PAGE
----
Larger interregional synchrony is associated with greater behavioral success in a complex sensory integration task in humans

Successful behavior depends on effective communication between distant brain regions. Moreover, disturbance of effective communication can cause neurological symptoms like apraxia, dyslexia or object agnosia. Interregional communication can be assessed by coherence analysis of synchronized neuronal oscillations, and has been referred to as synchrony or "binding". The concept of synchrony as a means of information coding is attractive, but its functional relevance has been challenged. We hypothesized that if synchrony is functionally relevant in humans, then more synchrony should determine better behavioral performance. Here, we show in a visuotactile integration task that the amount of low-frequency (7-13Hz), long-range electroencephalographic coherence between visual and sensorimotor cortex is significantly correlated with the level of performance. Trials with highest coherences were the most successful ones and vice versa in the absence of differences in regional activation measured as task-related spectral power. In summary, quantitatively linking the amount of long-range synchrony with the degree of behavioral success in humans, the present data suggest that the ability to generate topographically specific synchrony of high amplitude is functionally relevant for behavioral success. They also raise the possibility that the magnitude of regional activation is less representative of the efficacy of brain functioning than interregional synchrony.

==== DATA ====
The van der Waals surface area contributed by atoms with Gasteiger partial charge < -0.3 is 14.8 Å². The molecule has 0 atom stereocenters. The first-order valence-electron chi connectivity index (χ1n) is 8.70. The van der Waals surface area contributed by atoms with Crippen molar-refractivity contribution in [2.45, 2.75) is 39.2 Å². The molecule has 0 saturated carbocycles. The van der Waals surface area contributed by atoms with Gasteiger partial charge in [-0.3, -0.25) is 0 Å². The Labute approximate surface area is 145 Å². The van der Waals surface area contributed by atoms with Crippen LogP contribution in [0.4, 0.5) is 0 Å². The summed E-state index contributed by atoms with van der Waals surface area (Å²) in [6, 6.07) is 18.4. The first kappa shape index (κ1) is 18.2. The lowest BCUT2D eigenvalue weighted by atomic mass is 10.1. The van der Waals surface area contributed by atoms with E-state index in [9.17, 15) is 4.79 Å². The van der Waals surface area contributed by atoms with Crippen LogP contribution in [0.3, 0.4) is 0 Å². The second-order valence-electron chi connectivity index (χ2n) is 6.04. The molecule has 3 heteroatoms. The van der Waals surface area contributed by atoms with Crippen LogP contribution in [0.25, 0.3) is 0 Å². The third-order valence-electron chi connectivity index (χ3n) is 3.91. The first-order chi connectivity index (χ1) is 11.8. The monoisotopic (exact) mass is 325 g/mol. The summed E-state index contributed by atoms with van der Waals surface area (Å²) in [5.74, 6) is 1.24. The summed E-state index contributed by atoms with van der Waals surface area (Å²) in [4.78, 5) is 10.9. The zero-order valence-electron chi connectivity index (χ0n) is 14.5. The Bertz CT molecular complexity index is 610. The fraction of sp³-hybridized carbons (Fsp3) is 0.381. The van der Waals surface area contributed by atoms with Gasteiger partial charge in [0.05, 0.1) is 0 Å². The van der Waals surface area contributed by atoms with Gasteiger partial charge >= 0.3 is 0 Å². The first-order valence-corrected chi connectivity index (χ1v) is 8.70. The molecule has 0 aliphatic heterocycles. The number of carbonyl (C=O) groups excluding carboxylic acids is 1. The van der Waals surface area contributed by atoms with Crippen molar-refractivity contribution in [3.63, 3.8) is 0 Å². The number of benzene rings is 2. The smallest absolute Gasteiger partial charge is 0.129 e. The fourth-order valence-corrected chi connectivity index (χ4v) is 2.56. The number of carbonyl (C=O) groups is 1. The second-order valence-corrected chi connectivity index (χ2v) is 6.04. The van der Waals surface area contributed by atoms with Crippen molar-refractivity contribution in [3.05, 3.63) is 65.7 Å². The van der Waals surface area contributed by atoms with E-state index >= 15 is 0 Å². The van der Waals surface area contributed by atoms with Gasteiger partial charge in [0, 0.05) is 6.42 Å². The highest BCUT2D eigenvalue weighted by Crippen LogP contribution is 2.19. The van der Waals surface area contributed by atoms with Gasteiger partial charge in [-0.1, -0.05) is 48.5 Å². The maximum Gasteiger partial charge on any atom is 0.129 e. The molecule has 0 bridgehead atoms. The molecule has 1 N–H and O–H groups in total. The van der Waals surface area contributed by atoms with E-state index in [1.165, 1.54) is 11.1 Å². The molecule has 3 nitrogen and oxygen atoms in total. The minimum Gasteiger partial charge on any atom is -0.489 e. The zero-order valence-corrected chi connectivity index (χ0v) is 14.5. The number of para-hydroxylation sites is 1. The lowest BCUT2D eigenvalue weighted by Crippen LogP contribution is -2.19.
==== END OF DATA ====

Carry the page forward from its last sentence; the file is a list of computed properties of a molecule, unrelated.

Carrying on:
Published in:
Cerebral cortex (New York, N.Y. : 1991), 15, 5, 670-8
Oxford University Press
Clinical Trial

 Record created 2016-12-30, last modified 2018-12-03

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